This year had two big questions that the lambing window would answer.
Firstly, after the loss of our senior tup, Big Boy, how would Viking perform on his own, trying to cover 22 ewes in just a week?
Then, secondly, since we decided to let the ewes lamb outside, rather than bringing them all into a pen in the polytunnel, how would they go on and would we manage if there were issues?
The short answer is ... fine!
But before we got to the good bit there was some late drama with Celestial.
Twin lamb disease
Just under three weeks before we were due to start lambing we noticed that Celestial wasn't as bothered about ewe nuts at the morning check. But once the others had finished she set off with them, up into the Quarry, so we just made a note to keep an eye on her.
Late morning there was an opportunity to take another look - she was no longer with the flock, which is very unusual for sheep. After a lot of searching she was found, laid up on the back of one of the rocky crags, looking out across the valley. From a distance she just looked to be resting but we already knew there was something amiss. Approaching her she didn't make much attempt to run off, which is very unlike her, and when she did finally decide to try she couldn't stand properly.
Getting her back to somewhere to have a closer look was a job in itself as she had to be carried down the steep slopes and balanced in the footwell of the quad, but she had no energy to fight. It was hard to work out what the problem was to begin with but we ran through a set of checks and narrowed it down to hypocalcaemia or twin lamb disease. Luckily we're prepared and had a bottle of calcium injection and some twin lamb drench in the medicines cupboard. Despite this, we'd never had to use either. She was very reluctant to take the drench but we eventually got this down her using multiple squirts from the drenching gun. The calcium injection was another new skill acquired, giving large volumes subcutaneously. As the day wore on it became clear from her developing symptoms (and the lack of a miraculous response to the calcium) that it was twin lamb disease. This wasn't good news, as the prognosis for the ewe is poor and even worse for the lambs she is carrying. We managed to speak to the vet who said we were doing all we could, to continue to monitor and repeat the treatment the next morning.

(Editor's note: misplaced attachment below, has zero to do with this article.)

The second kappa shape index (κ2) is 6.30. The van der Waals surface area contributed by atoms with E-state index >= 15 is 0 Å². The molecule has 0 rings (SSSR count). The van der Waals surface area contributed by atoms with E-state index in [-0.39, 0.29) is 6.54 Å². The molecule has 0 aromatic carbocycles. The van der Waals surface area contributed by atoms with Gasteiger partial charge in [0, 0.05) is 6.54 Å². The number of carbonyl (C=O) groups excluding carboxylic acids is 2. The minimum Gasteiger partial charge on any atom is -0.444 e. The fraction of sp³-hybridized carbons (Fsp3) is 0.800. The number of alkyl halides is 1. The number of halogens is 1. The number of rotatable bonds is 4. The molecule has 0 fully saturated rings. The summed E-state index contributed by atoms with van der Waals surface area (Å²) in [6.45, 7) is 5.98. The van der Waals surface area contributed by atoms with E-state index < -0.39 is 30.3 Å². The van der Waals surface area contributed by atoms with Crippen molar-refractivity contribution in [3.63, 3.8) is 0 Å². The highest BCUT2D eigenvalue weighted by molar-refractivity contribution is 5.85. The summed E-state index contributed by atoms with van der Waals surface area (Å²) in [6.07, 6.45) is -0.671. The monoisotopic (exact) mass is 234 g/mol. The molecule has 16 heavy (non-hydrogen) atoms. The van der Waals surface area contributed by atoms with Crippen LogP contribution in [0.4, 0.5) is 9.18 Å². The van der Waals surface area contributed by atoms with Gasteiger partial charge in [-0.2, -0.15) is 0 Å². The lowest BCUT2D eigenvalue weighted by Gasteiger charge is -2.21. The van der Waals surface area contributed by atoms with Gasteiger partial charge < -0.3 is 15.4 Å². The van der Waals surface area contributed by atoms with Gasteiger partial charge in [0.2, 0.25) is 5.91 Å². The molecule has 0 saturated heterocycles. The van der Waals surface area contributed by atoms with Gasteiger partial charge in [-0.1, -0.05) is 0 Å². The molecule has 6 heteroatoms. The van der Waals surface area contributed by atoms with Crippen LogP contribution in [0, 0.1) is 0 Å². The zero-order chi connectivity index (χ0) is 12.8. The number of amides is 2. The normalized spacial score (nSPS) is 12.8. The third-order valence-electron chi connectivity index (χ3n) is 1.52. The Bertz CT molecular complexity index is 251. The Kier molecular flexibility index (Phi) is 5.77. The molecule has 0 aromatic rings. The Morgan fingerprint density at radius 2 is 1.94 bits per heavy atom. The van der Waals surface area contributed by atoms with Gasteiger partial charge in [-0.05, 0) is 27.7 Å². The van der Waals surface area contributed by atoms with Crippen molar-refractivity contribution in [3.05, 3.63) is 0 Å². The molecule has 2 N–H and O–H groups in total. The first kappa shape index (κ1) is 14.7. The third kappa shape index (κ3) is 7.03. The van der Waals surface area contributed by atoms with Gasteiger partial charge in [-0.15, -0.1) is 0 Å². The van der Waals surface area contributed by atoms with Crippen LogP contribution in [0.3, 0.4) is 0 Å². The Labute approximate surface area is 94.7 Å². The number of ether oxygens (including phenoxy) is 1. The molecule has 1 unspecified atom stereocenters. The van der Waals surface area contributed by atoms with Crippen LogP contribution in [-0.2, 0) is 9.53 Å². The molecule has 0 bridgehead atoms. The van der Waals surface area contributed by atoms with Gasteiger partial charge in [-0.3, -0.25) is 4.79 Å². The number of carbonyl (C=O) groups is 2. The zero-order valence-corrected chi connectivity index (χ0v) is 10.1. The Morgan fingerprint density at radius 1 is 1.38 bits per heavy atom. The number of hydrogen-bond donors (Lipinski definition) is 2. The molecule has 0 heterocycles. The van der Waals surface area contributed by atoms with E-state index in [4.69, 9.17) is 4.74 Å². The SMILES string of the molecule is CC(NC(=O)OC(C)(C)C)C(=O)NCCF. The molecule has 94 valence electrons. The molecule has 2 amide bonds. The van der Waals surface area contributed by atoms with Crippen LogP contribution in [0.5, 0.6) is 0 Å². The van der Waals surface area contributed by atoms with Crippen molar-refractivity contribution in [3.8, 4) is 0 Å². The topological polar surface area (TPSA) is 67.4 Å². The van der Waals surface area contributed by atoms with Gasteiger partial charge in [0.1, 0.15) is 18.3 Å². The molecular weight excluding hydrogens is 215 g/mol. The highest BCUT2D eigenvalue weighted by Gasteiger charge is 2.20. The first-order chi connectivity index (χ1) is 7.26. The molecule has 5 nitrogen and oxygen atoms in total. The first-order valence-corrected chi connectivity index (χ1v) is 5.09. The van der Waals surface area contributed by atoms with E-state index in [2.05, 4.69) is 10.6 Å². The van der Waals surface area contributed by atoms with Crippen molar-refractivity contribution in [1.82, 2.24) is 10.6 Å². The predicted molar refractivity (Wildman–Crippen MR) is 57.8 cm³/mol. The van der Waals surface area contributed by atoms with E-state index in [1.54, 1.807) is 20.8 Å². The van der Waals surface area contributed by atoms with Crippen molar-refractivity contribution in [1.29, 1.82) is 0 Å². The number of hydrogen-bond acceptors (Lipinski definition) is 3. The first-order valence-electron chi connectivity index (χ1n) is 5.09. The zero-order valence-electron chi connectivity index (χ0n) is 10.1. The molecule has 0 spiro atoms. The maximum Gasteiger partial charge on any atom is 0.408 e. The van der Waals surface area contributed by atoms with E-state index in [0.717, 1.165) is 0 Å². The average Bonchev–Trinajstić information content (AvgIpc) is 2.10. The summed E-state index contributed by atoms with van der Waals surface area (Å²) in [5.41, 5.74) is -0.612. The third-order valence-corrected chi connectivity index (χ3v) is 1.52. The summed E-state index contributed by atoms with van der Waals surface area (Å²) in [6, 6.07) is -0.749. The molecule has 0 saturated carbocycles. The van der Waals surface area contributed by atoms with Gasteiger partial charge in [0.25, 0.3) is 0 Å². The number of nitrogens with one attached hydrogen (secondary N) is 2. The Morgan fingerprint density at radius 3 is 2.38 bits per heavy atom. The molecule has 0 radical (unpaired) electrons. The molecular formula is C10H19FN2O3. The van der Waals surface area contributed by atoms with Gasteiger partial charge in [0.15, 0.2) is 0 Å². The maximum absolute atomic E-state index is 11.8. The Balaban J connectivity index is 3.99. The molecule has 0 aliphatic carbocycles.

Those doses were given but she was still showing no signs of being interested in food beyond a brief nibble. The problem in twin lamb disease is that the energy demands of the growing lambs outstrip what the ewe can provide. This can just be due to their rapid growth later in pregnancy or it can be precipitated by some additional stress. Unless Celestial started eating enough to provide that energy she would continue to metabolise her fat reserves and increase the levels of ketones that were poisoning her. Yet by lunchtime she seemed more active and was obviously desperate to get back out with the rest of the flock - standing with her feet up on the side of the pen and bleating.
We took a chance and let her out - if it was her last wish then so be it. But perhaps this was the impetus she needed to live and over the coming days she gradually started to eat better and by the end of the week was back to her normal self, butting away any other sheep that tried to snaffle the nuts she was eating. We monitored closely for the remainder of her pregnancy but didn't see any sign that the lambs had died or been aborted. Yet we weren't really holding out hope - not losing her was success enough.
So, why did it happen? A day or so later a neighbour mentioned that they had seen some people walking through some of our fields with a loose dog the day before Celestial became ill. The fields they were in do not have any public footpaths and the only access would have meant climbing walls or gates. This loose dog could well have been enough to stress the flock and precipitated Celestial's illness. As our oldest ewe she would potentially be most at risk. The sheer irresponsibility of some people is staggering at times. But then they probably had no idea at all of the risk they were creating and how their actions very nearly cost Celestial her life.